Clinical studies use human participants to research the diagnosis, treatment and prevention of diseases or conditions. These studies are sponsored by healthcare provider organizations, pharmaceutical companies, academic medical centers and federal agencies like the National Institutes of Health. Clinical studies in the United States are tracked by U.S. National Library of Medicine.
The two types of clinical studies are:
- Observational Studies: Assess the health outcomes on groups of participants based on a research plan. Participants in observational studies are not assigned a specific intervention (such as in a clinical trial) but may receive an intervention or procedure through the course of the research.
- Clinical Trials: Give participants specific interventions, like medications, medical devices, procedures, or changes to the participants' behavior, based on the investigator’s research plan. Trials often compare intervention types for a condition or test a treatment compared to a placebo. The research team determines the specific outcomes to measure, which help determine the efficacy and safety of the intervention. Results that show the intervention significantly contributes to patient outcomes are used to advance the intervention’s approval as a treatment option.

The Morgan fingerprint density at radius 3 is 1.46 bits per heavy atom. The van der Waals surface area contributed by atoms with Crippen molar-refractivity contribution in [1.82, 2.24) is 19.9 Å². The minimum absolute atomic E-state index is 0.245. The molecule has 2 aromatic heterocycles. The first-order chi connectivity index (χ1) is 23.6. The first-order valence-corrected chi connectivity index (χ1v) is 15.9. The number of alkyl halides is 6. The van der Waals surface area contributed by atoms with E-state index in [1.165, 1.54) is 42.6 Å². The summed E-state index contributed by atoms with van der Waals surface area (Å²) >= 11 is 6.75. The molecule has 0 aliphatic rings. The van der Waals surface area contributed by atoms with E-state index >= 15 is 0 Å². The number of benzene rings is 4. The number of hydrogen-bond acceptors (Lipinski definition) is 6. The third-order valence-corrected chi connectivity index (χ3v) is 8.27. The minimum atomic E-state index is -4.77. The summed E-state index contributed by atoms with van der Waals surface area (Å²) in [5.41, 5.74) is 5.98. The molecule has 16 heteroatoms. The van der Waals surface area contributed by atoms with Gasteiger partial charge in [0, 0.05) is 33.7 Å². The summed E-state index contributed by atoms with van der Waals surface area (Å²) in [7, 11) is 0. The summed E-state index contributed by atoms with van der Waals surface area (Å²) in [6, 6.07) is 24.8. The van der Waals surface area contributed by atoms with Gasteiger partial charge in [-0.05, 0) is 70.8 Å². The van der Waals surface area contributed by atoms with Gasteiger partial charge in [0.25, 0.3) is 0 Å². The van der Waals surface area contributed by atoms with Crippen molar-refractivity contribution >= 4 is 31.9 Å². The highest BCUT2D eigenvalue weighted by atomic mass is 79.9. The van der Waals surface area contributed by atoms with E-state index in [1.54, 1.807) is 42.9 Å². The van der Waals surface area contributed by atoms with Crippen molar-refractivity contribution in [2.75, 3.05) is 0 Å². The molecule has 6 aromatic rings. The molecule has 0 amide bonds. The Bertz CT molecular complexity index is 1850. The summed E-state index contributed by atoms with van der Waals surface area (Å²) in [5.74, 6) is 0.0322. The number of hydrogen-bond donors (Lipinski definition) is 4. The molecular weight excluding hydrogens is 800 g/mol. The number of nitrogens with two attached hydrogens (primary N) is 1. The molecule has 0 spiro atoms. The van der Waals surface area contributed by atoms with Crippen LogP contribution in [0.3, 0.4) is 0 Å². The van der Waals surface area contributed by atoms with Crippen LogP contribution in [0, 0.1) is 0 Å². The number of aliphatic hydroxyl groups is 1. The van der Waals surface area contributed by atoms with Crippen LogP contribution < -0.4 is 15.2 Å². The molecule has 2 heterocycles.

Clinical Trial Phases
Clinical trials are often conducted through the following research phases, as defined by the Food and Drug Administration (FDA):
- Phase I – treatment’s safety tested on a small group of individuals
- Phase II – larger study group to test treatment efficacy and continue to evaluate its safety
- Phase III – confirms treatment’s effectiveness, monitors side effects and compares to other treatment options on a large group of individuals
- Phase IV – post-approval studies for additional risk, benefit and best use information